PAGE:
Best of all, the caretaker located a grain-free dry food that crunches well enough to satisfy even the bone-hungriest cat. Bear has regained her shiny coat, her bright eyes, and a guarded sense of playfulness. In fact, only tonight when the caretaker was walking down the hallway holding a sweater fresh out of the washing machine, Bear began to pretend that it was the Great Cardigan of Doom. She jumped from her spot in the hallway and ran aimlessly into the bedroom before darting out again to face the dreaded beast head on. Happily, both of them survived the encounter, as did the caretaker.

And so, gentle readers, even if we have come to the ending of all things, we are still pleased to report that the denizens of Stratford Palace are doing fine.

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Pavlov’s Cats

Recently we wrote of the senseless waste of tuna juice. The cats put this occurrence on the same level as that of a thunderstorm: such events make them very nervous, and they wander aimlessly about the house until the matter is resolved. Not much in this world can cause Bear to lose sleep, but thunderstorms and tuna waste will do just that. As a result, the cats remain on high alert for the possibility of a repeat spillage.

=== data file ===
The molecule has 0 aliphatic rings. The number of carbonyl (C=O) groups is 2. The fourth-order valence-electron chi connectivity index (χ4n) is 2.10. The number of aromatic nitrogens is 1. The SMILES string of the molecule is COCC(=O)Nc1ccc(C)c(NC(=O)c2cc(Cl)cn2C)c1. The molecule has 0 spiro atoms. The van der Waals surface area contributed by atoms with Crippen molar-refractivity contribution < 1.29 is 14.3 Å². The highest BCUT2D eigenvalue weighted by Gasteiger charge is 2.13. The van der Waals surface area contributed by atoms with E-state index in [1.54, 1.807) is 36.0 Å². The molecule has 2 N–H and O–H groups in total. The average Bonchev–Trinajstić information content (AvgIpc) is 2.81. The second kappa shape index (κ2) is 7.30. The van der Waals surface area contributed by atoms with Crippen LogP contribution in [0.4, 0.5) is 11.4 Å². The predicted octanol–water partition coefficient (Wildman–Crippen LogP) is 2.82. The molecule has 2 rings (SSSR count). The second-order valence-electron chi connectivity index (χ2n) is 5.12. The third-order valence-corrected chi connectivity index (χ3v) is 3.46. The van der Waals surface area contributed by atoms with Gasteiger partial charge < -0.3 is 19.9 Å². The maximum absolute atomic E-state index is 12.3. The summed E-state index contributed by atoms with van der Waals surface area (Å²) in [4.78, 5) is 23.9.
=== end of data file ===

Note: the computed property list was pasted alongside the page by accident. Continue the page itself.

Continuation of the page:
Upon recovering from the initial shock, the cats began to compare notes so that they might develop early warning signals to prevent tuna waste. Here is the data they have gathered thus far:

  1. Most tuna sightings (smellings?) occur in the morning. Therefore, at least one cat should remain in the kitchen while the smell of coffee is in the air. If the caretaker should reach for the can opener, the sentry must raise an alarm.

    Of course, this signal is not foolproof; other foods are sold in cans, and there’s always the possibility the cats will get their tender hopes dashed by a can of garbanzo beans.

  2. Tuna is usually accompanied by boiled eggs, which also have a distinctive odor. Therefore, as soon as either cat hears the gentle cracking of egg shells or gets a whiff of boiled egg, the other must be alerted.